Early bird tickets for Baltimore’s BEST party on sale now!

Staying late after school

The Baltimore Sun

As Silvia Bowles held open a book called Hot Dogs, 6-year-old Eric Moody read out loud, pronouncing each word slowly and clearly. Four days a week after school, the Swansfield Elementary School first-grader heads to the Community Learning Center in the school's media center.

He started attending when he was in kindergarten, and he looks forward to his time at the center, from 3:10 p.m. to 5 p.m. Mondays through Thursdays. "We do fun stuff," he said.

And he is getting valuable homework help. "Last year, he couldn't read, but now he's doing very well," said Bowles, who has been with the center for two years. "He wants to learn, that's the best thing."

About 25 students, in kindergarten through seventh grade, were sitting at long tables, working quietly on their own or with adults.

The center, one of five throughout the county, offers after-school supervision, help with homework and activities such as learning chess or putting on a play. And it is free to parents.

A sixth center will open at the end of next month in the new Tiber-Hudson senior apartment development in Ellicott City, said Patricia Branner-Pierce, the program director.

The centers hold a combined total of about 125 students, and the new one will add an additional 25 slots. But Branner-Pierce said the waiting lists are so long that capacity would have to double for every child on the lists to get into the program.

The program is so popular that, once students get in, they typically stay all the way through elementary school, and sometimes beyond that, she noted.

Parents have to sign a contract stating they will support the program and pick up their children on time. Kids are taught to follow the "six P's." They must be proud, productive, persistent, prepared, polite and prompt. They cannot play outside until their homework is done.

Eric's sister, third-grader Natasha Hage, finished her homework recently with no help. "Sometimes I have hard homework and I don't get what to do, and they help me with it," she said. Since the weather was cold, she could not play outside, but she seemed content to sit and color. "If you're done, you can either read or draw a picture," she said.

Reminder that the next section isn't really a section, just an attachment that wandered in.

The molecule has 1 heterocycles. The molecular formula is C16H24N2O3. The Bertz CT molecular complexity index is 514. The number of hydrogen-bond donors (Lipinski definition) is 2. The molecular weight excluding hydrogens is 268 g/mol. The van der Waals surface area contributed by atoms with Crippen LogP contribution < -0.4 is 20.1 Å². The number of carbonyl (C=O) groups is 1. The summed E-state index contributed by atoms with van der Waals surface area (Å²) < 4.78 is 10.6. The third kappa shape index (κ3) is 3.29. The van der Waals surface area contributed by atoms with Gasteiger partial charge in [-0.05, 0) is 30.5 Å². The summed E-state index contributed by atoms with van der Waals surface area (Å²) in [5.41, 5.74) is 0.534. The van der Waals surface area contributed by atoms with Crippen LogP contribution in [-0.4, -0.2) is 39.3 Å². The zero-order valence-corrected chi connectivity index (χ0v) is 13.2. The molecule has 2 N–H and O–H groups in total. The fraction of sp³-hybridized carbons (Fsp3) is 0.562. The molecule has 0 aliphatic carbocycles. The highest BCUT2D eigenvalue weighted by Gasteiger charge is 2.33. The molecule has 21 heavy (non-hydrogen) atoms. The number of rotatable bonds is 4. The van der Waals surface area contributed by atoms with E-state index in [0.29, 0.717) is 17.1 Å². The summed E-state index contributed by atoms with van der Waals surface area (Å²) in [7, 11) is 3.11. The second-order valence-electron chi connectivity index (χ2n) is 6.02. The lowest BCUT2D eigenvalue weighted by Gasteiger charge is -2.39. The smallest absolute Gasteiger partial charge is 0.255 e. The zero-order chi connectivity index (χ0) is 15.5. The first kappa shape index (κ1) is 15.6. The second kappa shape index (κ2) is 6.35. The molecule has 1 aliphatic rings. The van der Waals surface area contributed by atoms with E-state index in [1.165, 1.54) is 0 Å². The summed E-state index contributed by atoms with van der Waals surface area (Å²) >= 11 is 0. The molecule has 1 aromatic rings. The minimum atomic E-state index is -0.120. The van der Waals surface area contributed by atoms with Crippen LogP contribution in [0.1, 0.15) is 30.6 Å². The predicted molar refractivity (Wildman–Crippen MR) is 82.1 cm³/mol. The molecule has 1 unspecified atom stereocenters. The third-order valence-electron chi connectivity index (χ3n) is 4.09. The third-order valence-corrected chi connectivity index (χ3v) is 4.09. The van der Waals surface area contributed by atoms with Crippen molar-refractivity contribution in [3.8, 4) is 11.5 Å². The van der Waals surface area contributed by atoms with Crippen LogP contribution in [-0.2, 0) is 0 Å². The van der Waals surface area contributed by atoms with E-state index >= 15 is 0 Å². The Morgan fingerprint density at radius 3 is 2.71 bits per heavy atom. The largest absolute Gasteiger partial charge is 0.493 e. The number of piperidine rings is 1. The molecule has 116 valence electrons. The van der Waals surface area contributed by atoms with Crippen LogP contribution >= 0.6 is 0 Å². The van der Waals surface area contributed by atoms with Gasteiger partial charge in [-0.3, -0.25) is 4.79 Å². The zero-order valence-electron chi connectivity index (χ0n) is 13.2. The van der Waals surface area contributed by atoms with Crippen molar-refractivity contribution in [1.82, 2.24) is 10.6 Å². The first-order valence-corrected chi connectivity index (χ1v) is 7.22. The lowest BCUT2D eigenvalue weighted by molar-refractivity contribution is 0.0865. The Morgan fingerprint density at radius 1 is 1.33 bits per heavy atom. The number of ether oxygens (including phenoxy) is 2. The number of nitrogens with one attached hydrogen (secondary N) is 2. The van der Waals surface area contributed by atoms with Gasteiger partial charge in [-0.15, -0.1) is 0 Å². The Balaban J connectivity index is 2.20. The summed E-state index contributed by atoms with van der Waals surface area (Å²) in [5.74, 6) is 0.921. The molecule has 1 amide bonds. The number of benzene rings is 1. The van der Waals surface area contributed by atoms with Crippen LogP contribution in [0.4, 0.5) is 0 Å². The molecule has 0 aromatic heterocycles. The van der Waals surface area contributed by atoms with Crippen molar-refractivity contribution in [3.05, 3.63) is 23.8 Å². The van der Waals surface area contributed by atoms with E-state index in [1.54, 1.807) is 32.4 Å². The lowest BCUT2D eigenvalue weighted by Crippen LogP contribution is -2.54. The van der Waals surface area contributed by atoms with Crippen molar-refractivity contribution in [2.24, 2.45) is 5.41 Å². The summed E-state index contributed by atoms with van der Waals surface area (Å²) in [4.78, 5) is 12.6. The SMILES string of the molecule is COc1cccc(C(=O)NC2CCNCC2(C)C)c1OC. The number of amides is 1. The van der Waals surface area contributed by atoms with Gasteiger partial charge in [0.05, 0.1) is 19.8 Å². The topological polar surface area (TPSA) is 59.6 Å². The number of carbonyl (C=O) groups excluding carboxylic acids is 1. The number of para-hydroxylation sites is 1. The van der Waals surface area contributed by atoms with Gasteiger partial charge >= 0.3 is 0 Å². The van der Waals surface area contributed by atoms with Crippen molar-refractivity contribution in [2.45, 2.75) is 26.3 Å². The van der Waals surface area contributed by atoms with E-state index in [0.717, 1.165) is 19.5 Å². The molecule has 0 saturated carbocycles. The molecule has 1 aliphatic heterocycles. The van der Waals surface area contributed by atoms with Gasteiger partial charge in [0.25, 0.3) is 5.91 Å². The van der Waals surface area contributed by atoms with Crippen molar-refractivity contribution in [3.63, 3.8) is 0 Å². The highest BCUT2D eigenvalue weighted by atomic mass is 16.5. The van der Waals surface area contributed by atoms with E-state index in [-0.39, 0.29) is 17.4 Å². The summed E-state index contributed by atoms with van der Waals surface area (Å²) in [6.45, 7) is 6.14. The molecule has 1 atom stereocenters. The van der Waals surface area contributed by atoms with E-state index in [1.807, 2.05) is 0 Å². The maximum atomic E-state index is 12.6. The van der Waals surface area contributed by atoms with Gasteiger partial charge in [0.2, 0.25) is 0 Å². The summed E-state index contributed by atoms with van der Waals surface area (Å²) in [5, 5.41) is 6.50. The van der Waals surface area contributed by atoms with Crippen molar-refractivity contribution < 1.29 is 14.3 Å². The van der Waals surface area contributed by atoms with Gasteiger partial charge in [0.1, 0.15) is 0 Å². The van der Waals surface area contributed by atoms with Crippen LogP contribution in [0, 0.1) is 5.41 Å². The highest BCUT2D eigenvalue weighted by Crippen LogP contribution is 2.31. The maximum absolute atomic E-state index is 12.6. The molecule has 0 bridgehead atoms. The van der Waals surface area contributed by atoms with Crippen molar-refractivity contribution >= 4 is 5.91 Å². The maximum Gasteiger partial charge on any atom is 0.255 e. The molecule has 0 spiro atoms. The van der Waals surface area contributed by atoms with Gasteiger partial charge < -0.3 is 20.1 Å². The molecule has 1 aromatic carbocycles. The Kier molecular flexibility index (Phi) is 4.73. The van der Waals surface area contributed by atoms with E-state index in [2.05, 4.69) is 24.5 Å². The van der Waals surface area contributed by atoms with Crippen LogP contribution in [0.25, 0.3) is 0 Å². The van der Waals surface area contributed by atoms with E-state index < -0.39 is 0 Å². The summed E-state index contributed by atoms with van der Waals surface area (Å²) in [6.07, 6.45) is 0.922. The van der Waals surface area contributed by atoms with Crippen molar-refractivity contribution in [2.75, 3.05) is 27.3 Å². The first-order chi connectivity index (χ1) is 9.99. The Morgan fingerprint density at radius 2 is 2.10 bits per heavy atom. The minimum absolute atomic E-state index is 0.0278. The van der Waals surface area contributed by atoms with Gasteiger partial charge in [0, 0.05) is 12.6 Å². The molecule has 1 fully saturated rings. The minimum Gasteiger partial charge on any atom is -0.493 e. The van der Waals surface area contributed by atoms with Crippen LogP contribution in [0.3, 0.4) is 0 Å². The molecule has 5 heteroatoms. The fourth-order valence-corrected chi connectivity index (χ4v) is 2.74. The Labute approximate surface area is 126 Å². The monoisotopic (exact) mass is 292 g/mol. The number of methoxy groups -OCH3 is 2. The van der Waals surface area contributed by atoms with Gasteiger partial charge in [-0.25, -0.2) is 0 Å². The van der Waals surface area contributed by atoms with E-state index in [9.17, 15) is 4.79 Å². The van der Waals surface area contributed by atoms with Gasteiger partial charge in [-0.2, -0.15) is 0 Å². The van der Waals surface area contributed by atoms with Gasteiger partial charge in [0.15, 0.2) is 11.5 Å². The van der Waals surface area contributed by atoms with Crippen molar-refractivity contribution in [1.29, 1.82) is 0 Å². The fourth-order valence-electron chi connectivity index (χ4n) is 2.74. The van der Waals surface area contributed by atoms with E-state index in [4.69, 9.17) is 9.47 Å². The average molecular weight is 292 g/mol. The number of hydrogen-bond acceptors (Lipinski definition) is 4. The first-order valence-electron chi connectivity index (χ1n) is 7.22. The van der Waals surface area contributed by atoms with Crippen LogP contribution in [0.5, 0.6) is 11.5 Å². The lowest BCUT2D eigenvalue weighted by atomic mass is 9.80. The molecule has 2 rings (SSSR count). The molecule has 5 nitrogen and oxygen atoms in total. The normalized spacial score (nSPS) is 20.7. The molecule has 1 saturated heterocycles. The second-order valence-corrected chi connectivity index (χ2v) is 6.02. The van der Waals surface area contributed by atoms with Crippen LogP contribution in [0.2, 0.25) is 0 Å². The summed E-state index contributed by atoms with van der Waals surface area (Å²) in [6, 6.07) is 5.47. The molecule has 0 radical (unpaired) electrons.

The centers were established in 1986, when Jean Louis, now a community outreach specialist with the school system, began tutoring in a community room at the Roslyn Rise apartments in Columbia, said Branner-Pierce. "Before you knew it, kids were coming," she said. Carole MacPhee of the Columbia Housing Corp. helped create a more formal program "for latchkey kids to have a place to go," Branner-Pierce said.

The first three centers, with Lynn Newsome as director, were in the Roslyn Rise and Rideout Heath apartment complexes, and at the community center near Swansfield Elementary School. About 10 years ago, that center moved to the school.

Within a few years, two more centers had opened - in Stevens Forest and in the Guilford Gardens apartments, both in Columbia. "The idea is for us to be in a location where the children can walk from school," said Branner-Pierce. "We are in, basically, communities that have a high need, and we just support them in any way we can."

The centers, funded by the Columbia Housing Corp., are considered school programs and are run in accordance with school guidelines, said Branner-Pierce.

Andrea Wilson, the program's Swansfield site coordinator, said she works closely with the school to "reinforce what the students are learning in class." Nearly all the students in the program attend Swansfield Elementary, but others are welcome if they can get there, she said. Accordingly, a couple of students attend Harper's Choice Middle School and a couple attend Longfellow Elementary School.

The ratio of adults to students is 1 to 10, but more adult help comes in all the time. Members of the Council of Elders teach chess every other week; the Columbia Center for the Theatrical Arts is organizing a production of You're a Good Man, Charlie Brown, which will be performed in April; and high school students come in to tutor.

One former student, Nicole Brown, became a tutor and is majoring in elementary education at Bowie State University, said Branner-Pierce. She is scheduled to give a speech at the program's annual banquet May 21 at the Spear Center.

One of the tutors is Lauren Simenauer, 17, a senior at Centennial High School. She said she began volunteering at Swansfield last school year because she needed the service hours so she could join the National Honors Society. This year, she is president of her school's Honor Society and no longer has to put in the hours. But she enjoys it so much that she keeps returning, usually Tuesday afternoons.

"At first, I was a little reluctant," she acknowledged. "It seemed like it would be such a chore. But it turned out to be such a rewarding experience."

Copyright © 2019, The Baltimore Sun, a Baltimore Sun Media Group publication | Place an Ad